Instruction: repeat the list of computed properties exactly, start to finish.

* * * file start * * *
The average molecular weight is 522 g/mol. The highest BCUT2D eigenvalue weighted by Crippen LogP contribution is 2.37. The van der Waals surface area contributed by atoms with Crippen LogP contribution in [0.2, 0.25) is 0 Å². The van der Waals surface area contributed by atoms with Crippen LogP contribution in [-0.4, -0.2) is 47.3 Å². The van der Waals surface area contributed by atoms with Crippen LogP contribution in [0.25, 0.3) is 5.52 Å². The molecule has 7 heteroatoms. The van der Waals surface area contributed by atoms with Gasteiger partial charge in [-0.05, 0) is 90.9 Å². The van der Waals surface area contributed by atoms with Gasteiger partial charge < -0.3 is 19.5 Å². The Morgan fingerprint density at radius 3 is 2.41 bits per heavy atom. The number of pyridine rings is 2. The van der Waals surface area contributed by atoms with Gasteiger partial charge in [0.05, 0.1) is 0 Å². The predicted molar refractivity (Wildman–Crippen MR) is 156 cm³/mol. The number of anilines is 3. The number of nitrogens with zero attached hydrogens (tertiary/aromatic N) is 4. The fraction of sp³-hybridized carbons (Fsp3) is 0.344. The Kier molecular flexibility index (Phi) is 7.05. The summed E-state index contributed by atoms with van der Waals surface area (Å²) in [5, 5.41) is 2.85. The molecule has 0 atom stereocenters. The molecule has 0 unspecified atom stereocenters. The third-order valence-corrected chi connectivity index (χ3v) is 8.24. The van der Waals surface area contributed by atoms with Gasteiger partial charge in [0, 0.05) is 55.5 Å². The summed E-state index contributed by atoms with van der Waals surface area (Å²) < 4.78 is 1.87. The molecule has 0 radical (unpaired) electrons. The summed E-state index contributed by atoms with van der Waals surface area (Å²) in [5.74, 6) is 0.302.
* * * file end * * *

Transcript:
The average molecular weight is 522 g/mol. The highest BCUT2D eigenvalue weighted by Crippen LogP contribution is 2.37. The van der Waals surface area contributed by atoms with Crippen LogP contribution in [0.2, 0.25) is 0 Å². The van der Waals surface area contributed by atoms with Crippen LogP contribution in [-0.4, -0.2) is 47.3 Å². The van der Waals surface area contributed by atoms with Crippen LogP contribution in [0.25, 0.3) is 5.52 Å². The molecule has 7 heteroatoms. The van der Waals surface area contributed by atoms with Gasteiger partial charge in [-0.05, 0) is 90.9 Å². The van der Waals surface area contributed by atoms with Gasteiger partial charge < -0.3 is 19.5 Å². The Morgan fingerprint density at radius 3 is 2.41 bits per heavy atom. The number of pyridine rings is 2. The van der Waals surface area contributed by atoms with Gasteiger partial charge in [0.05, 0.1) is 0 Å². The predicted molar refractivity (Wildman–Crippen MR) is 156 cm³/mol. The number of anilines is 3. The number of nitrogens with zero attached hydrogens (tertiary/aromatic N) is 4. The fraction of sp³-hybridized carbons (Fsp3) is 0.344. The Kier molecular flexibility index (Phi) is 7.05. The summed E-state index contributed by atoms with van der Waals surface area (Å²) in [5, 5.41) is 2.85. The molecule has 0 atom stereocenters. The molecule has 0 unspecified atom stereocenters. The third-order valence-corrected chi connectivity index (χ3v) is 8.24. The van der Waals surface area contributed by atoms with Gasteiger partial charge in [0, 0.05) is 55.5 Å². The summed E-state index contributed by atoms with van der Waals surface area (Å²) < 4.78 is 1.87. The molecule has 0 radical (unpaired) electrons. The summed E-state index contributed by atoms with van der Waals surface area (Å²) in [5.74, 6) is 0.302.